At the 120-acre Canyon Ranch resort in Lenox, Massachusetts, residents moving into one of the 19 new condominiums consult with a personal wellness adviser who then assembles a team of specialists to carry out their individualized wellness plan— including on-site physicians, nutritionists, exercise physiologists, behavioral counselors and spiritual wellness experts. Memberships with access to the full range of personalized wellness services are $9,000 annually for one person or $12,000 for a couple, in addition to homeowners association fees, spokeswoman Alexis Chernoff said.

The resort, located in the mountainous Berkshire region of Massachusetts, lends itself to multiple outdoor wellness activities. Residents can partake in weekly yoga sessions on the estate’s sprawling lawn or interactive six-course dinner parties that include lectures by a local farmer as diners gather their own ingredients from the garden, General Manager Mindi Morin said. Access to kayaking, hiking and biking is close by.

The one- and two-bedroom units are priced between $1.35 and $3.5 million; 10 out of 19 have sold since sales began last year. For many residents, the condo is their second or third home, but at least one resident decided to live there full-time after visiting the resort for years, Ms. Morin said.

“It’s the lifestyle that they want to live, and it’s really hard when you’re (only) here for a small amount of time,” she said.

The Canyon Ranch brand has several properties around the U.S., including the long-established Tucson, Arizona, resort, which has 100 luxury residences. The company calculated that prospective buyers who already have a home elsewhere would be willing to pay a premium to hold the keys to a resort property in the Northeast.

The Global Wellness Institute data supports that. According to the report, prospective homeowners are willing to pay 10% to 25% premiums for homes in wellness developments at the middle and upper end of the market, partly because supply hasn’t yet met demand. One survey cited in the report claims an estimated 1.3 million annual potential buyers for “wellness-infused homes and communities” in the U.S.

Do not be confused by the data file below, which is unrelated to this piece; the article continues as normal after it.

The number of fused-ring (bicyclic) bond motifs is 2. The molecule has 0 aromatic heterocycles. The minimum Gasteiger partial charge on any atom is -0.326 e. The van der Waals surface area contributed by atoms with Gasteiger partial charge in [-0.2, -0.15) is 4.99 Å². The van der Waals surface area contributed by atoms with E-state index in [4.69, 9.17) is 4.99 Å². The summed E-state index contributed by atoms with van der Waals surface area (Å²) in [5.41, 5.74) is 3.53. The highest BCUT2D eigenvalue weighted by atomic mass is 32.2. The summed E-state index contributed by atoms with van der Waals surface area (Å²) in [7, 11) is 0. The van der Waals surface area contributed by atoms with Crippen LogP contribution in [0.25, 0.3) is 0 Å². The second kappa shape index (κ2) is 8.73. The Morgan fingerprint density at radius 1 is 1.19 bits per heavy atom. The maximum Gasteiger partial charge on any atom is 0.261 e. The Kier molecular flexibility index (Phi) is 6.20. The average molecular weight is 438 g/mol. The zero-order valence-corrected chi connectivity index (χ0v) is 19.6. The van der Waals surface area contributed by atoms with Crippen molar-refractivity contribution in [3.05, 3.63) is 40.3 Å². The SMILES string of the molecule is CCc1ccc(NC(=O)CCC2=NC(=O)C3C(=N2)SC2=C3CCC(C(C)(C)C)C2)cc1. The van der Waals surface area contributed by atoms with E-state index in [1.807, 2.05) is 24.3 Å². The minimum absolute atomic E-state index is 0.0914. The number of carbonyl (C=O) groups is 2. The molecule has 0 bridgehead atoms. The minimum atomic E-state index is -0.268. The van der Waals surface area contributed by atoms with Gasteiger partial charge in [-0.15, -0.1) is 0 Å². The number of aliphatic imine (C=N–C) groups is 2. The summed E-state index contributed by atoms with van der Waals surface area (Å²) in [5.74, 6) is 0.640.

Wellness is Ageless

While these developments are a natural fit for many active retirees, a significant population of younger buyers is interested in the wellness lifestyle, experts said.

Texas native Will Robinson, 45, bought a two-bedroom, two-bathroom condo overlooking a golf course and pool at Tao Ocean Residences in Mexico, about a 90-minute drive south of Cancún. While beachfront villas at Tao are priced up to US$750,000, Robinson bought his inland unit for a song—$184,000—in 2012, following a decision to pack up his Denver home and retire early from a successful career in sales.

“I liked the idea of living in a community with like-minded people who were healthy and wanted to work out—that was a huge aspect,” said Mr. Robinson, who starts most days in the gym at Tao’s Wellness Center.

About 80% of residents are Canadian and American, sales director Paulina Almeida said, noting that Tao’s unique wellness lifestyle is not for everyone.

“We are not just selling a residence,” she said. “We’re actually selling a community,” comprised of homeowners who are interested in interacting with their neighbors and their environment.

Residents are invited to take Spanish classes on site and volunteer in the surrounding Mayan communities, maybe by teaching English to local children, caring for the endangered sea turtle population or participating in beach clean-ups, Ms. Almeida said.

Wellness Via App